Revenue made by English football clubs tops $4.64 billion as the Premier League contributes $3.71 billion

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“She’s got an indiscreet voice,” I remarked.

“It’s full of -” I hesitated.

“Her voice is full of money,” he said suddenly.

When I think of the Premier League the above quote from ‘The Great Gatsby’ frequently pops into my head.

The league, while incredibly compelling for so many reasons, is ultimately all about money. Every time I find myself getting wound up about the game I inevitably come back to that earth-shattering realization – it’s not a game, it’s just a business.

And man, business is BOOMING.

Today it was revealed that the combined annual revenue of the 92 clubs in England’s top four divisions has eclipsed £3 billion ($4.64b) – that’s ‘b’, as is business – for the first time ever. The numbers come virtue of Deloitte’s most recent finance review from 2011-12 that shows revenue from the Premier League’s 20 clubs increased 4% to almost £2.4 billion ($3.71b), capping yet another astounding year of commercial growth.

By means of comparison, these number dwarf those of the Bundesliga (£1.58 billion ($2.44b)), La Liga (£1.4 billion ($2.16b)) and Serie A (£1.3 billion ($2.01b)). Signs did, however, indicate that the Bundesliga is fast catching up where operating profits were £161 million ($248.84m) while in the Premier League they were £98 million ($151.47m), up from £25 million ($38.64m).

Adding further intrigue to the economic efficiency of German football (or, the inefficiency of the Premier League) is that the revenue-to-wages ratio average in the Bundesliga fell to 51%, while the Premier League’s ratio hovered at 70%. Of course, in a league where clubs like Manchester City are permitted to run riot spending more than £200 million ($309.12m) on players’ salaries, this can hardly come as a shock.

Dan Jones, a senior partner at Deloitte, spoke of the Premier League’s huge boom in revenue:

The £3bn is a big stat. Likewise is the growth in the Championship itself – sometimes the Championship gets overshadowed by the Premier League. The reality is they’re both great successes. It’s just the Premier League is the bigger success.

The Championship performance is extremely strong again. It’s the biggest second-tier league in Europe by a street. No one else has a second-tier league that comes anywhere close. People are pushing very hard to get in the Premier League. What is imperative is that clubs do that in a way that is sustainable. The Football League is bringing in its financial fair play rules precisely to address that.

The Deloitte report does not cover the most recent season. With the significantly larger amount of TV broadcast revenue (£5 billion spread over three seasons) that will be coming the way of Premier League clubs beginning in 2013-14, Jones believes that while there is some uncertainty as to how team’s will react, player wages could begin to skyrocket.

The big test will be what happens to the new TV money, how much of that finds its way into the wage bill. It will also be interesting to see how the new financial regulations will affect clubs’ behavior.

Once the new TV deal kicks in I think you’ll find the total spent on players will be up at a record level. There’s no intrinsic problem with that but it’s all about spending being balanced and not being excessive to the point that it endangers the club.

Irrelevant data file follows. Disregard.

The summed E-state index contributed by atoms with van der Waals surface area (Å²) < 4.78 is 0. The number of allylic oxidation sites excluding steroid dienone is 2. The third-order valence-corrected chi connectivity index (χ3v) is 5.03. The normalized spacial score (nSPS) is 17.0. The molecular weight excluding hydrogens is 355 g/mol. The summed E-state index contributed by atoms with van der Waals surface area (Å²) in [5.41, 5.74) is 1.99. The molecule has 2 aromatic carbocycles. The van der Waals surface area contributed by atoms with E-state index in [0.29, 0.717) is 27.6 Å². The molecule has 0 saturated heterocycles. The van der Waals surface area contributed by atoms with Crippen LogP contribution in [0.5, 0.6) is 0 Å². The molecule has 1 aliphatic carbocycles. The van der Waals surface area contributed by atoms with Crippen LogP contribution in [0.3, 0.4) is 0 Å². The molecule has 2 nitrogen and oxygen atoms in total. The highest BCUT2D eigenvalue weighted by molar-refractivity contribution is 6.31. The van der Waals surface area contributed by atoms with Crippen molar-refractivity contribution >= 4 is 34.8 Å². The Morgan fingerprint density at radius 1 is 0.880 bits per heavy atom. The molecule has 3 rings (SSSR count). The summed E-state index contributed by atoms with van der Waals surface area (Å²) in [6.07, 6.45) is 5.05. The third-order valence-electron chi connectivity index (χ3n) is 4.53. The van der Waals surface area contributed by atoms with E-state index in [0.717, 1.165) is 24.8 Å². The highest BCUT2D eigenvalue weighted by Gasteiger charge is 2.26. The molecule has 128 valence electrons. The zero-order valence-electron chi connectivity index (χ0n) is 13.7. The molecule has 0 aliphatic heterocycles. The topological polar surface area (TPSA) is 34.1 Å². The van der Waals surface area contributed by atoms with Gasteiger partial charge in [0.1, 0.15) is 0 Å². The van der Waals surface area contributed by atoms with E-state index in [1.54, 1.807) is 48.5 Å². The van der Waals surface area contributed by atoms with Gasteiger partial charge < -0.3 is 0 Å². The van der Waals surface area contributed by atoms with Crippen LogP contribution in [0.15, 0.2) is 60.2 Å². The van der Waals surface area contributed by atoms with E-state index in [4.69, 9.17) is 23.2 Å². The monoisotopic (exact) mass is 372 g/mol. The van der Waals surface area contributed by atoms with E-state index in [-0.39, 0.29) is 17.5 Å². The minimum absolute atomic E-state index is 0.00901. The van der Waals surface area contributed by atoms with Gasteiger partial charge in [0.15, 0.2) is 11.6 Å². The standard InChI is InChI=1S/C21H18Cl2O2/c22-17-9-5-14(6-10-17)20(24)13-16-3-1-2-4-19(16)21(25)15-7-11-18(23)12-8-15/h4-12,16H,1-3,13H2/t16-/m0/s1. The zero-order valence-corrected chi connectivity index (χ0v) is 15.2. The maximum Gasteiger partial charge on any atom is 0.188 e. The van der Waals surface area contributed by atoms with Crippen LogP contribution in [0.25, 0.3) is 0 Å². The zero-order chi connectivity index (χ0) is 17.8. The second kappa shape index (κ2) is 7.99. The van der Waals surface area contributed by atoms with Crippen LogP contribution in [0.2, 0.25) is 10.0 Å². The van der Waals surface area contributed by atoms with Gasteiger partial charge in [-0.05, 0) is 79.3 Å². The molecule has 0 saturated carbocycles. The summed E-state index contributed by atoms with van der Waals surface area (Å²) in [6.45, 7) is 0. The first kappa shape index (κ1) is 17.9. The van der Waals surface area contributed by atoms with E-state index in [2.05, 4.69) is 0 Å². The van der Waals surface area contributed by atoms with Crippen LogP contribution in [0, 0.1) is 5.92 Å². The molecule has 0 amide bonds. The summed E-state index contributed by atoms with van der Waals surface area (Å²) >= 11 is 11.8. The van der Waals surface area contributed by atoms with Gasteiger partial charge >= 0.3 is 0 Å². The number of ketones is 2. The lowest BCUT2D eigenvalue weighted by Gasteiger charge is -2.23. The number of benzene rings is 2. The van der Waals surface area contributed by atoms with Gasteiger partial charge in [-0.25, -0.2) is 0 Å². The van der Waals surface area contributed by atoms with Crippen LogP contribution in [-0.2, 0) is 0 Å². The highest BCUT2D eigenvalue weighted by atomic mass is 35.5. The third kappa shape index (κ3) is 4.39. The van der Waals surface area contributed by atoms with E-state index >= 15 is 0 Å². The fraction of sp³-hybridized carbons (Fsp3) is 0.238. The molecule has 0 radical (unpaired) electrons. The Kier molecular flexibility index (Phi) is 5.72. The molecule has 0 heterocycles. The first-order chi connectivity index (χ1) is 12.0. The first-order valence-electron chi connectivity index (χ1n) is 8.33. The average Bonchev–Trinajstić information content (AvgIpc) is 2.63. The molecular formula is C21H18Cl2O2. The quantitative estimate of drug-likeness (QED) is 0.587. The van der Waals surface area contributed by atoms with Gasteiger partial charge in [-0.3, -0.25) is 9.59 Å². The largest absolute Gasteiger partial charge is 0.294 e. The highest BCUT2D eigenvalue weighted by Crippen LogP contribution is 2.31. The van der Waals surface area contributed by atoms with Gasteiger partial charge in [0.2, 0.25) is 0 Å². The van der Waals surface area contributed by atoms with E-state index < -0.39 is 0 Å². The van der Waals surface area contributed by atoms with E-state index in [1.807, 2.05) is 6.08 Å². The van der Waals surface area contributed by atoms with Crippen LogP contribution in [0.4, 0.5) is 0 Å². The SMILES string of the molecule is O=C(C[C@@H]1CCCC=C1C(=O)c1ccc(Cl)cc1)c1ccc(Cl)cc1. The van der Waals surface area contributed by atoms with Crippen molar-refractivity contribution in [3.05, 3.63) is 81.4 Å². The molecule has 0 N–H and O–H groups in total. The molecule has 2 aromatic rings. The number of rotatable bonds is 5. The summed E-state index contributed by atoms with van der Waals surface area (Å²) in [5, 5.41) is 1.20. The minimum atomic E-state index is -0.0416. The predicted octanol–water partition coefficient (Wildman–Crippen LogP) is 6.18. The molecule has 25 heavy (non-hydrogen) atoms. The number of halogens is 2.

How seriously the Premier League is taking phrases like “spending being balanced” and “not being excessive” will be key to the league’s continued development. While higher player wages should make England an even more desirable destination for the world’s most sought-after footballers, league officials must be concerned over whether such staggering growth is sustainable.

Regardless, it’s remarkable how far England has come since the installation of the Premier League in 1992.

What do you think?

Is this all good news or is the Premier League’s voice a bit too full of money?

Michael Bradley has strong views on Crew’s relocation

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Michael Bradley didn’t hold back when asked about the Columbus Crew potentially being relocated to Austin, Texas, by their owner Anthony Precourt.

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The captain of Toronto FC and the U.S. men’s national team had his every touch booed during TFC’s 0-0 Conference Final first leg draw at Columbus’ Mapfre Stadium on Tuesday and was asked afterwards about the uproar regarding the Crew’s possible relocation to a city over 1,200 miles away.

Bradley, 30, did not sit on the fence.

“Look, on one hand you feel for the small group of loyal supporters that they have who have been here since the beginning, who continue to support the team and come out week after week. On the other hand, you can’t deny the fact that things here have really fallen behind in terms of the atmosphere in the stadium, the quality of the stadium, what it’s like to play here,” Bradley said.

“I don’t know who’s at fault for that… there’s a lot going on, and I get that – and like I said, as an outsider I don’t know what that falls on. But again, the reality is just that as the league has continued to grow and grow – and this is not the only one, but this is one of a few markets that has not kept pace.”

Does Bradley have a point?

Looking at MLS in terms of average attendance over the past seven years since MLS expansion became rampant, Columbus’ highest average attendance was 17,125 in 2016. That was still over 4,000 below the league average, even if you believe attendance stats in MLS are vastly miscalculated in many markets with “tickets sold” included in many attendance figures.

For the 2017 regular season only Colorado Rapids and FC Dallas are drawing smaller crowds, on average, than Columbus’ average of 15,439, and there’s only a few hundred difference between those three clubs.

When you look at the somewhat recent arrivals of Seattle, Portland, Montreal, Vancouver, New York City FC, Orlando City and now Atlanta and Minnesota United into the league, you just can’t compare their strong attendance numbers with Columbus and other MLS ever-present franchises such as Colorado and Dallas.

Bradley, on one level, is spot on. There is a distinct, and obvious, difference from the clubs set up in MLS in 1996 who are still in MLS today and the stadium deals those who entered in MLS 2.0 and 3.0.